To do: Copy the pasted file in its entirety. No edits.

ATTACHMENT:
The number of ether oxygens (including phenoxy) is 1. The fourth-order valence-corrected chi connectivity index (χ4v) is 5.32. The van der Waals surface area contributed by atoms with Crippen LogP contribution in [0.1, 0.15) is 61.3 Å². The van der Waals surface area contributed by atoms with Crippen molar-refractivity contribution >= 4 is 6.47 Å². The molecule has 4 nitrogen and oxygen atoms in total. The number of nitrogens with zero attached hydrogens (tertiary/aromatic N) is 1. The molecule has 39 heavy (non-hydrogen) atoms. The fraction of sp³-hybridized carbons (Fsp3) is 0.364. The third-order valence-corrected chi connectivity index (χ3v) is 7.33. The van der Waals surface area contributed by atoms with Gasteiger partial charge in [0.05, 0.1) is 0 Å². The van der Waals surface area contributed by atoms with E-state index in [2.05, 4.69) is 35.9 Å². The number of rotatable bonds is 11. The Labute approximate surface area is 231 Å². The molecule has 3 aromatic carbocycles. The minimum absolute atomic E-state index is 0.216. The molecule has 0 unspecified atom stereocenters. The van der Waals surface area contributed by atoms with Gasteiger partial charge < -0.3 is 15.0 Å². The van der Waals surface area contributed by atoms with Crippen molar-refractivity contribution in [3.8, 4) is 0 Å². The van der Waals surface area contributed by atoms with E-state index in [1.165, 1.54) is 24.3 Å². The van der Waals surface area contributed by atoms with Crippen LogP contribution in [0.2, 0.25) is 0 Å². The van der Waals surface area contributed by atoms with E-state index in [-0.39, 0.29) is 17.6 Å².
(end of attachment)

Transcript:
The number of ether oxygens (including phenoxy) is 1. The fourth-order valence-corrected chi connectivity index (χ4v) is 5.32. The van der Waals surface area contributed by atoms with Crippen LogP contribution in [0.1, 0.15) is 61.3 Å². The van der Waals surface area contributed by atoms with Crippen molar-refractivity contribution >= 4 is 6.47 Å². The molecule has 4 nitrogen and oxygen atoms in total. The number of nitrogens with zero attached hydrogens (tertiary/aromatic N) is 1. The molecule has 39 heavy (non-hydrogen) atoms. The fraction of sp³-hybridized carbons (Fsp3) is 0.364. The third-order valence-corrected chi connectivity index (χ3v) is 7.33. The van der Waals surface area contributed by atoms with Gasteiger partial charge in [0.05, 0.1) is 0 Å². The van der Waals surface area contributed by atoms with E-state index in [2.05, 4.69) is 35.9 Å². The number of rotatable bonds is 11. The Labute approximate surface area is 231 Å². The molecule has 3 aromatic carbocycles. The minimum absolute atomic E-state index is 0.216. The molecule has 0 unspecified atom stereocenters. The van der Waals surface area contributed by atoms with Gasteiger partial charge < -0.3 is 15.0 Å². The van der Waals surface area contributed by atoms with Crippen molar-refractivity contribution in [3.8, 4) is 0 Å². The van der Waals surface area contributed by atoms with E-state index in [1.165, 1.54) is 24.3 Å². The van der Waals surface area contributed by atoms with Crippen LogP contribution in [0.2, 0.25) is 0 Å². The van der Waals surface area contributed by atoms with E-state index in [-0.39, 0.29) is 17.6 Å².